Book Club – Book of the Month – February

 

Cover of The Crossover by Kwame Alexander

Our tween-teen’s book pick for February is the award-winning book, The Crossover by Kwame Alexander. Since basketball season is in full swing, our teens thought it’d be fun to dive into a book about basketball. Interestingly, although there is a major basketball phenomenon going on throughout the book, there are various off-the-court situations driving the story as well. What is interesting is the author’s unique way of tying these life situations into the game of basketball through the thoughts, words, and actions of the characters. He uses phrases like, “In this game of life” … “If you miss enough of life’s free throws” … “Never let anyone lower your goals” … Etc. The parallels between basketball and life is incredibly amazing and that is what makes this book a recommended read for both basketball and non-basketball fans.

OUR TEENS:

If you’re a basketball fan, you’ll enjoy reading this book. Here’s why:

I’m a huge basketball fan so I am definitely feeling this book. The book is so smooth, it’ll pull you into the games without you even realizing it. Josh’s first-hand narrative of each game is so descriptive and intense, it’ll have you on edge. As players drive the ball up and down the court, he describes every dribble, pass, rebound, block, steal, shot, and dunk to the point where you feel connected to the game. At the same time, you’re also absorbing the energy from the audience. You get first-hand view of their screams, hollers, cheers, laughs, chants, and trash-talking. You also get to experience their pain and anger, their fear and frustration, their anxiety and excitement, their victory and defeat … you truly get soaked in and feel as if you’re a part of the entire experience.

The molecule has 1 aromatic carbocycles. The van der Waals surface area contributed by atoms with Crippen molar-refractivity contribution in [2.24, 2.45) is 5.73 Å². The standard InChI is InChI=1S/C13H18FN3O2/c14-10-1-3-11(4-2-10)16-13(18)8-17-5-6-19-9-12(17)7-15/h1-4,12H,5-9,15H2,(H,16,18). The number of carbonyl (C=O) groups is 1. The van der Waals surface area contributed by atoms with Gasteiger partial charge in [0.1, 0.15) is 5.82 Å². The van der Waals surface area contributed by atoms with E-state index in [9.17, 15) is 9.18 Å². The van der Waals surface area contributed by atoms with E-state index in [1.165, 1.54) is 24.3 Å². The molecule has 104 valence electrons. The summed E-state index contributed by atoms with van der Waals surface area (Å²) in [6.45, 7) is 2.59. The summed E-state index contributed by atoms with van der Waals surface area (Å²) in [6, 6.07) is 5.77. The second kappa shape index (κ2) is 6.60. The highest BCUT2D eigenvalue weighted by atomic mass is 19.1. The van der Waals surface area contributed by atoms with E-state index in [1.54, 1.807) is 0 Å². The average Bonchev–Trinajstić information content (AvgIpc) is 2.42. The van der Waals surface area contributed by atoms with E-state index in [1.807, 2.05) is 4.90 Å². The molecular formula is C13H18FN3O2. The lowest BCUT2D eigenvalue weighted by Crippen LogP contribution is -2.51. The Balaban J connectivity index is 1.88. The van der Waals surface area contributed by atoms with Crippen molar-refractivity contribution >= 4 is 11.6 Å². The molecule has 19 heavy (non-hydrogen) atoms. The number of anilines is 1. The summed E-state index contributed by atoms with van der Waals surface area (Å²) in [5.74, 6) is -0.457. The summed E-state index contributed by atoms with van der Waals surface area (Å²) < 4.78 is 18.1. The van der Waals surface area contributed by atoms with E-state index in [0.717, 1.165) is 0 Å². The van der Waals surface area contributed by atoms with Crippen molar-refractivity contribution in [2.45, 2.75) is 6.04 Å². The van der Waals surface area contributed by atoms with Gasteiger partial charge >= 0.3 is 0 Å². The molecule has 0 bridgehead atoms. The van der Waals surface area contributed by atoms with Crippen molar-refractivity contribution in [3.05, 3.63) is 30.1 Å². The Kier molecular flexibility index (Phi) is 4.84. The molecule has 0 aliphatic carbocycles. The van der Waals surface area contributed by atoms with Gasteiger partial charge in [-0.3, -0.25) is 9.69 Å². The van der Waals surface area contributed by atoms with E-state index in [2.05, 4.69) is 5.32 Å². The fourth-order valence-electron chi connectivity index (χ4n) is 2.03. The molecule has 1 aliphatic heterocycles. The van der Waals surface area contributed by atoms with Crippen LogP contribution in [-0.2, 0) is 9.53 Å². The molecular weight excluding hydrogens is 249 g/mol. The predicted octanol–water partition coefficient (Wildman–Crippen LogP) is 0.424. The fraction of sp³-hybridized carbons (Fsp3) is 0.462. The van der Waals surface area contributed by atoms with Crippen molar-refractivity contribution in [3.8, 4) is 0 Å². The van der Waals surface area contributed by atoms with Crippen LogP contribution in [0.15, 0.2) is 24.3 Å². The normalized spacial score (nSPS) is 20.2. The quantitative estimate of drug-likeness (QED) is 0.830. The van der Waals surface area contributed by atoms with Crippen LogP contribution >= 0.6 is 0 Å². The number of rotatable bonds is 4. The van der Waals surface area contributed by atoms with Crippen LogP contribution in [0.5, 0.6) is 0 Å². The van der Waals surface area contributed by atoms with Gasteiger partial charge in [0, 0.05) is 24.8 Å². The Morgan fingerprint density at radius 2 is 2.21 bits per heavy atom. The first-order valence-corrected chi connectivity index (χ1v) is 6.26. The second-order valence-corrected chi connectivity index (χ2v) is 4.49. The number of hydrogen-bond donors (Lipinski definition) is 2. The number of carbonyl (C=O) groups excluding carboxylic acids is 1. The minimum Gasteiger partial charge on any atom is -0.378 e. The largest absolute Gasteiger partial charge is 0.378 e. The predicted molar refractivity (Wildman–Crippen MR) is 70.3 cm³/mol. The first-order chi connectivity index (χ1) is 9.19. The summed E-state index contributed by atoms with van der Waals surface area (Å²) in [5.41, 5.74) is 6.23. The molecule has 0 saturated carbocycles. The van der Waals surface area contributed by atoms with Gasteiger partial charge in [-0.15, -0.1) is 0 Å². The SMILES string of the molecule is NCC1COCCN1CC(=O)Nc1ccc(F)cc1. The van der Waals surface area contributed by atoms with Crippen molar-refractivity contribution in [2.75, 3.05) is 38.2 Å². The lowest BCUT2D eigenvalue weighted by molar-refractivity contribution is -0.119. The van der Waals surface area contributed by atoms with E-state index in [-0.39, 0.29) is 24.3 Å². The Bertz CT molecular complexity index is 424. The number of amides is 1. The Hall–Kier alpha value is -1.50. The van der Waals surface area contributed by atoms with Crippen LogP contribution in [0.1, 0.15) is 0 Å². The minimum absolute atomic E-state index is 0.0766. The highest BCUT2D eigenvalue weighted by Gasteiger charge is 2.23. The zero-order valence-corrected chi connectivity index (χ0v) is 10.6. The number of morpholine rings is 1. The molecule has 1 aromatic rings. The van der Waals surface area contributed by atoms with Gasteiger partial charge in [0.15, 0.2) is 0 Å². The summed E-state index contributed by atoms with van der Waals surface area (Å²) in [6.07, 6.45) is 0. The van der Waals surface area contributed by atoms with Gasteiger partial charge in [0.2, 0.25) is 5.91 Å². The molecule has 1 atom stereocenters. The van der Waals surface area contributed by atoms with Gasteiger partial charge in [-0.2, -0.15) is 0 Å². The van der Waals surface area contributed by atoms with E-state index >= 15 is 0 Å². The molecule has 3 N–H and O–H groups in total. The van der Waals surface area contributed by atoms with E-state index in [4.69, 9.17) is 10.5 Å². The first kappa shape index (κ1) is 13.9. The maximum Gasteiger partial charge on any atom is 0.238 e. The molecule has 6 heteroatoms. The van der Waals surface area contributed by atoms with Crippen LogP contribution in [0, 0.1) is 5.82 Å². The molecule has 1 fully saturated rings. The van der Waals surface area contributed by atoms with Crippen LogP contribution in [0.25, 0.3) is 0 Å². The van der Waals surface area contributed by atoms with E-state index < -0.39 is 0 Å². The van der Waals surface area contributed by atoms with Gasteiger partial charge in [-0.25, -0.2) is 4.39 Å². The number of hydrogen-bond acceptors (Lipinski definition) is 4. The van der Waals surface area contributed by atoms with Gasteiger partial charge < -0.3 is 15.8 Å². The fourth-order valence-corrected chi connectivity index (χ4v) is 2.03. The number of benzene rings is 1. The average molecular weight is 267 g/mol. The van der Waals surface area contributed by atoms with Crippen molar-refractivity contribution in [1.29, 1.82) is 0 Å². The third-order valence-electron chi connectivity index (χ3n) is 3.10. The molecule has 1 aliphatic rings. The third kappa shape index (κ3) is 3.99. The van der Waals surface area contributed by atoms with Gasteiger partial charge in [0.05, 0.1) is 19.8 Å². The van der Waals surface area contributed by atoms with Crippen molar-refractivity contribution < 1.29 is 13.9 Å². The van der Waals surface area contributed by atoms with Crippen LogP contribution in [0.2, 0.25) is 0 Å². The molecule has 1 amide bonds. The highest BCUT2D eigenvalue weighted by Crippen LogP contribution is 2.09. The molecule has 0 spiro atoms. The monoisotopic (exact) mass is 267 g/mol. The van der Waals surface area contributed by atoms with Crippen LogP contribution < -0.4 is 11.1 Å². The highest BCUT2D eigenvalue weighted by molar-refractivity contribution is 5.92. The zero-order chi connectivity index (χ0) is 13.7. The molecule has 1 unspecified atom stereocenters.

I don’t think I’ve ever read a book before where I felt so connected to the characters. I’ve always felt the excitement and energy from watching and playing basketball games. I couldn’t have imagined that reading about it would give me similar experience. The book is upbeat, full  of twists and turns. Many moments I never saw coming, until it hit me like a brick. Ouch! Whew! This is what makes the book so exciting and intense! I highly recommended it for all, but especially for those who love basketball.Gabe, 15 

If you’re not a basketball fan, you’ll still enjoy reading this book. Here’s why:

This would have been one of the last books I would have chosen because I am not a basketball fan. However, I soon realized that the book has more to do with life off the court than on. The book consists of small poems collectively working together to create a storyline. We meet Josh Bell, a middle school basketball phenom with great confidence, skills and potential.  We also meet his twin brother Jordan who also has great skills on the court and shoots like lightning out on the court. The twins are teammates, pals, best buddies on and off the court, through thick and thin, until a girl comes between. Their brotherly bond is almost totally shattered, but strangely and surprisingly another family tragedy reconnects and seals their bond.

Life outside the court is my favorite part of the book. I particularly love reading the interactions among the Bell family members. Their close family ties are depicted in their everyday interactions with one another. No matter what trials and tribulations they face, their bond remains strong and tight. It makes me want to  love on my family even more. The book is filled with valuable life lessons and family values that I think everyone will enjoy.  It’s a great family read for all. Gabby, 16

BOOK OVERVIEW:

“With a bolt of lightning on my kicks . . .The court is SIZZLING. My sweat is DRIZZLING. Stop all that quivering. Cuz tonight I’m delivering,” announces dread-locked, 12-year old Josh Bell. He and his twin brother Jordan are awesome on the court. But Josh has more than basketball in his blood, he’s got mad beats, too, that tell his family’s story in verse, in this fast and furious middle grade novel of family and brotherhood from Kwame Alexander (He Said, She Said 2013). Josh and Jordan must come to grips with growing up on and off the court to realize breaking the rules comes at a terrible price, as their story’s heart-stopping climax proves a game-changer for the entire family.